Ahh yes, welcome to the next step on your path to true adulthood: tipping etiquette. Whether you’re at the chic new ramen restaurant in your neighborhood, your friend’s fave bar downtown, or staying the weekend at a hotel in the city, it’s important that you don’t end up being that person. How does one make sure they aren’t tipping like a jerk you ask? That’s a good question, and one that these eight tips can help you answer.
1. Know the standard tipping percentages at restaurants.
At any restaurant, be expected to tip 15 or 20 percent of the total bill. Whether you take it from the pre-tax or post-tax amount is up to you.
Restaurant service professionals work their butts off to bring you their best. Regardless of how you think service or food quality was, it is common restaurant etiquette to tip whether you want to or not.
#SpoonTip: Be sure to read up on how other countries view tipping before traveling abroad.
2. The “service charge” and tip are not the same thing.
Many high-end restaurants, banquet spaces, and luxury suites at sporting events include a service charge into your total bill. You are required to pay the service charge, however tipping is still optional—but very, very highly recommended. (The service charge covers things like bottle service, accommodating large parties, and service at a private banquet.)
Just remember that since it is a mandatory gratuity (an added charge where the restaurant determines the amount and the customer pays), it goes towards servers’ medical insurance and other benefits, not towards a restaurant’s profit.
3. Going to a bar’s happy hour? Always tip your bartender.
The same restaurant tip percentage rules apply here. Simple, right? For outstanding service, go over 20 percent for your bartender’s tip.
4. Staying at a hotel? Leave the maid a tip.
Just like restaurant service staff, hotel cleaning services are working day and night to ensure that you enjoy your vacation without the hassle of, you know, having to make your own bed. They change your towels, refill those fab mini hotel shampoos and conditioners, and empty the trash all while pushing heavy supply carts up and down hallways. The recommended tip amount is $3-4 per night.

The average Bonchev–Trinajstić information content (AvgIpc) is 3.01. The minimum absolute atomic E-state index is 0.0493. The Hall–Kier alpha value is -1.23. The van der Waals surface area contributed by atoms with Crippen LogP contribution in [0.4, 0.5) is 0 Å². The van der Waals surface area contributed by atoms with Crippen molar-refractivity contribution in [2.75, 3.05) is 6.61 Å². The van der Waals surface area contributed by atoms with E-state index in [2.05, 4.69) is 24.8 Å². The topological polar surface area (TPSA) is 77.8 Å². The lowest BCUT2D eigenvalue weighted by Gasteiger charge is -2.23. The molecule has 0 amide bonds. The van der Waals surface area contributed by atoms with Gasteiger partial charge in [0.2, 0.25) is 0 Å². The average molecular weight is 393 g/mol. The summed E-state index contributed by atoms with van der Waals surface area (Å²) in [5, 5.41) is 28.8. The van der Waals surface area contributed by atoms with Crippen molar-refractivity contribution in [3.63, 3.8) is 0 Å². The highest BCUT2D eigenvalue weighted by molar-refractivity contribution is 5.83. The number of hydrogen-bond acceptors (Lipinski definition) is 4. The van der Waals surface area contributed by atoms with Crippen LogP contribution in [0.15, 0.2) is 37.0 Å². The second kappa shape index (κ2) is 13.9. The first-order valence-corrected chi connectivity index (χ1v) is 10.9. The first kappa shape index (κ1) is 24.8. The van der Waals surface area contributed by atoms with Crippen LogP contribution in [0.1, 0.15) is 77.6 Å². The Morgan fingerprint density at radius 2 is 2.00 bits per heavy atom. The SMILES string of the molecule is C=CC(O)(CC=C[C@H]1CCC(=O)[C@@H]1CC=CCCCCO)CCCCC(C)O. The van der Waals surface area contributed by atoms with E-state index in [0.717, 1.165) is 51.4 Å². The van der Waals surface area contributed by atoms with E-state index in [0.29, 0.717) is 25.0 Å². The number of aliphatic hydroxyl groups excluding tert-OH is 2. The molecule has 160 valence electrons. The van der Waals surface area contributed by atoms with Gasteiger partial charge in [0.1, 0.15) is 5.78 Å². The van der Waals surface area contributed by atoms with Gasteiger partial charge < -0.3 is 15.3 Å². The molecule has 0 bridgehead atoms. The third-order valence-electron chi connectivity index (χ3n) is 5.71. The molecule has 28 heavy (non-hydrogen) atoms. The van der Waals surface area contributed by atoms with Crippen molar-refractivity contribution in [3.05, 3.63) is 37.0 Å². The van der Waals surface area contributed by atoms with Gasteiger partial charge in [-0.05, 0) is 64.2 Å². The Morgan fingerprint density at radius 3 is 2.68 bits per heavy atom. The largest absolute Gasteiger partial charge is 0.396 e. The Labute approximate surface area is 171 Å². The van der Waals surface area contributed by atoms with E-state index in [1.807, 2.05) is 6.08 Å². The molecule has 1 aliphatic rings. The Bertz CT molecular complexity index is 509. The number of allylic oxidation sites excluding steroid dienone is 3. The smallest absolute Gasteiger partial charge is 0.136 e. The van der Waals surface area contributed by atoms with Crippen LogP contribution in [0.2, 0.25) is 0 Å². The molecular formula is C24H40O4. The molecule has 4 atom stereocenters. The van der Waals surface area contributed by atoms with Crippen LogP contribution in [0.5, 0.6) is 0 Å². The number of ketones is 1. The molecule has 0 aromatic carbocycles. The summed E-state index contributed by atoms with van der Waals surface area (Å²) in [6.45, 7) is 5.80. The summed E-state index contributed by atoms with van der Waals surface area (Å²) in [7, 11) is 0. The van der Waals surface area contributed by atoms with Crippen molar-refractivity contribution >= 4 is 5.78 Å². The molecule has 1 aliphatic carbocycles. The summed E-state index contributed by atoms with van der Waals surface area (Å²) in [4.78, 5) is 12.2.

5. See that tip jar at your favorite coffee shop? Use it.
Tipping at your usual coffee shop is the perfect way to show your fave barista some love. The recommended amount is $1-2.
6. Did your hairstylist listen to your work drama and flawlessly touch up your roots? Thank them for it.
They should be tipped between 15-20 percent of the cost of the service you had done. If more than one person assisted you (shampoo person, colorist, hairstylist, etc.), you can spread the tip out as you see fit amongst them.
7. Got your car valeted for date night? Tip your valet.
If you were running a little late for your reservation at the new rooftop bar in town and had to valet your car, don’t forget to tip your valet after your car is returned to you at the end of the night. The recommended amount is $2-5.
8. Hired a moving company to help you move? Tip the moving personnel.
Hauling all your crap is some serious back-breaking and labor intensive work, especially if it’s in the middle of summer or you didn’t notify them that you live on the 10th floor of your apartment building that has no working elevator. The recommended amount per person varies on if it was a full day (8+ hours) or half day (less than 4 hours) job. For a full day, $20 per person is sufficient whereas for a half day, $10 should be good.
#SpoonTip: No, you may not swap out tipping for giving them beer. That’s tacky and also raises liability issues.